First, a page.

With six books out this week, we’ve got a little something for everyone! Which of these are on your TBR list?
Deborah (Jung-Jin) Lee knows she’s different. Ever since her family emigrated from South Korea to the United States, she’s felt her Otherness. For a while, her English isn’t perfect. None of her teachers can pronounce her Korean name. Her face and her eyes—especially her eyes—stand out. As the pressures of high school ramp up, friendships change and end, and everything gets harder. Even home isn’t a safe place, as fights with her mom escalate. Deb is caught in a limbo, with nowhere to go, and her mental health plummets.
But Deb is resilient. She discovers art and self-care, and gradually begins to start recovering. And during a return trip to South Korea, she realizes something that changes her perspective on her family, her heritage, and herself.
This stunning debut graphic memoir features page after page of gorgeous, evocative art, perfect for Tillie Walden fans. It’s a cross section of the Korean-American diaspora and mental health, a moving and powerful read in the vein of Hey, Kiddo and The Best We Could Do. — Cover image and summary via Goodreads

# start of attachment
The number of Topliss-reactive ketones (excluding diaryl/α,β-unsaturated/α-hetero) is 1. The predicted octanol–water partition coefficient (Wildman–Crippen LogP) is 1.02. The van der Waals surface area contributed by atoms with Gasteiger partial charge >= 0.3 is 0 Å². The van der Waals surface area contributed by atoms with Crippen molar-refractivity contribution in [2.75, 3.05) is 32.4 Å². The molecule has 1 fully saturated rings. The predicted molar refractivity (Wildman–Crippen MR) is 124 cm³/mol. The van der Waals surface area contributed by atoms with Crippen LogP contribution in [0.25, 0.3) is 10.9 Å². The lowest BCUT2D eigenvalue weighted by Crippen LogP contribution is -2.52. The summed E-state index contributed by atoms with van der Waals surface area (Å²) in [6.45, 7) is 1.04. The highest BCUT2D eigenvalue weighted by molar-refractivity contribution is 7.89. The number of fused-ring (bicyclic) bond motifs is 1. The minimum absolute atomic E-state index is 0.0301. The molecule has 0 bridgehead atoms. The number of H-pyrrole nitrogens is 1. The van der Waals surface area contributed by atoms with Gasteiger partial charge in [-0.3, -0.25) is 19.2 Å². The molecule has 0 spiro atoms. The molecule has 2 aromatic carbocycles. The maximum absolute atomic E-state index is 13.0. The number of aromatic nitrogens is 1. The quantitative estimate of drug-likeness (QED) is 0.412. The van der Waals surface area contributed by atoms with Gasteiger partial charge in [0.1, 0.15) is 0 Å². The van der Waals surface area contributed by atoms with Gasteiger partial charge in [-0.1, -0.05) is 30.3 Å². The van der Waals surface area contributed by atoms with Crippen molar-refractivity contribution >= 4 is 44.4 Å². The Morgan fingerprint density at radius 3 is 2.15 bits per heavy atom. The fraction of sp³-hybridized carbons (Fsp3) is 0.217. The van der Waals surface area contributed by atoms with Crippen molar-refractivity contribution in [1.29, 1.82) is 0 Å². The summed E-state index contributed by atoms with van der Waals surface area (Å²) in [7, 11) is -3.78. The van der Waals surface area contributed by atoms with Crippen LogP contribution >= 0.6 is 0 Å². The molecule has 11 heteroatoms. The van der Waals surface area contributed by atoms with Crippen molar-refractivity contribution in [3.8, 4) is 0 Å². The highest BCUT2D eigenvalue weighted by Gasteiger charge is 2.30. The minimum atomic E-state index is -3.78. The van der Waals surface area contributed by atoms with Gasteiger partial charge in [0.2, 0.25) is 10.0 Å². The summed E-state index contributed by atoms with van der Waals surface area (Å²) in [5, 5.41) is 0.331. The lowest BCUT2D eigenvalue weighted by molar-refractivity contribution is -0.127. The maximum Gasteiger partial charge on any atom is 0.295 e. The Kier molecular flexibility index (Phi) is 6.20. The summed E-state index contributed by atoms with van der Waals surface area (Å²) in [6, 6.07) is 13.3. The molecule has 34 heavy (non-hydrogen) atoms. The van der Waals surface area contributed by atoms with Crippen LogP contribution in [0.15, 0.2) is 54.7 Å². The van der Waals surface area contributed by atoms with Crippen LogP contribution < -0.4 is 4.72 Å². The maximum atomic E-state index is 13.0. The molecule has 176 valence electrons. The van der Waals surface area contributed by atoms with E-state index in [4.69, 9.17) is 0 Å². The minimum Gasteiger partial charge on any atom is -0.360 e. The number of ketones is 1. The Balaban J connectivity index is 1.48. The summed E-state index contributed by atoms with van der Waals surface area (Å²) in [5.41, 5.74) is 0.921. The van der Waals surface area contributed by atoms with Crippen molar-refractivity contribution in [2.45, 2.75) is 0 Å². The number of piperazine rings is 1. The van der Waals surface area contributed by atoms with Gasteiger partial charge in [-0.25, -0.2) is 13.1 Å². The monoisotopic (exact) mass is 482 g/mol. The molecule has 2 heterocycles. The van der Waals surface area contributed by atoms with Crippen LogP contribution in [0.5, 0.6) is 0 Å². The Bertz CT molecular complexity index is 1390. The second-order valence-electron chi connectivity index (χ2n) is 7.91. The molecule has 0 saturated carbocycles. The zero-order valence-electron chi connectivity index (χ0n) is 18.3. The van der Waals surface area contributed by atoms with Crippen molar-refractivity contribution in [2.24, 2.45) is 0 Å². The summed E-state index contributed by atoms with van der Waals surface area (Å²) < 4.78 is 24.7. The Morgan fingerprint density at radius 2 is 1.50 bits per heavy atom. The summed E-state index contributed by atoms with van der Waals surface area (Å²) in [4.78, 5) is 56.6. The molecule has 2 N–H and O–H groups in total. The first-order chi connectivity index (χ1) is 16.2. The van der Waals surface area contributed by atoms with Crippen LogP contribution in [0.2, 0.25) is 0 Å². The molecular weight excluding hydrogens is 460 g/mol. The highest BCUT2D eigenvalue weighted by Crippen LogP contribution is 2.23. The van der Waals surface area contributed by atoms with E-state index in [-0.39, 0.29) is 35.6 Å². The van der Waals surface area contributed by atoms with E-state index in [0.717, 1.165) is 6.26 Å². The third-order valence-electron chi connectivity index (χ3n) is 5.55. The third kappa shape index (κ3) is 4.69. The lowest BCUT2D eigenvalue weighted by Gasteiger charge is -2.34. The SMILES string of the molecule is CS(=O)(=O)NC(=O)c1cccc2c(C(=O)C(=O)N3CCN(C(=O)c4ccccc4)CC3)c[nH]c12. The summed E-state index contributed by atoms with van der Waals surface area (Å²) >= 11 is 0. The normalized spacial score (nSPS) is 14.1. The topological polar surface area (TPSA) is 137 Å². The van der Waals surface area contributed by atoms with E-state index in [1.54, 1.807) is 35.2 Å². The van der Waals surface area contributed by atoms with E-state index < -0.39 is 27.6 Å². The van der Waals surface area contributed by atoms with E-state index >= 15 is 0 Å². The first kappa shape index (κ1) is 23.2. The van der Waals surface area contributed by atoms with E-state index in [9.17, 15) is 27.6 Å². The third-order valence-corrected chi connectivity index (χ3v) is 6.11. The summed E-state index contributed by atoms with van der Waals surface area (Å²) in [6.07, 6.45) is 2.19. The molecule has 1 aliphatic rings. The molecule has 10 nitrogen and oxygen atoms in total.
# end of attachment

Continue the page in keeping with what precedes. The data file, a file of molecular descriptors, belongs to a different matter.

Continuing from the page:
London, 1885. Gabriel Utterson, a 17-year-old law clerk, has returned to London for the first time since his life— and that of his dearest friend, Henry Jekyll—was derailed by a scandal that led to his and Henry’s expuslion from the London Medical School. Whispers about the true nature of Gabriel and Henry’s relationship have followed the boys for two years, and now Gabriel has a chance to start again.
But Gabriel doesn’t want to move on, not without Henry. His friend has become distant and cold since the disastrous events of the prior spring, and now his letters have stopped altogether. Desperate to discover what’s become of him, Gabriel takes to watching the Jekyll house.
In doing so, Gabriel meets Hyde, a a strangely familiar young man with white hair and a magnetic charisma. He claims to be friends with Henry, and Gabriel can’t help but begin to grow jealous at their apparent closeness, especially as Henry continues to act like Gabriel means nothing to him.
But the secret behind Henry’s apathy is only the first part of a deeper mystery that has begun to coalesce. Monsters of all kinds prowl within the London fog—and not all of them are out for blood… — Cover image and summary via Goodreads
Chloe is officially off the waitlist at USC, and thus one step closer to realizing her dream of becoming an animator in the United States. But before she leaves home, her auntie insists on planning a traditional debut for Chloe’s eighteenth birthday (think sweet sixteen meets debutante ball). To make matters worse, her father, intent on finding Chloe the perfect escort for the party, keeps setting her up on one awkward kaishao—or arranged date—after another. But . . . why does her dad suddenly care so much about her love life? And what happens when she actually starts to fall for one of the guys, only to have to leave at the end of the summer? — Cover image and summary via Goodreads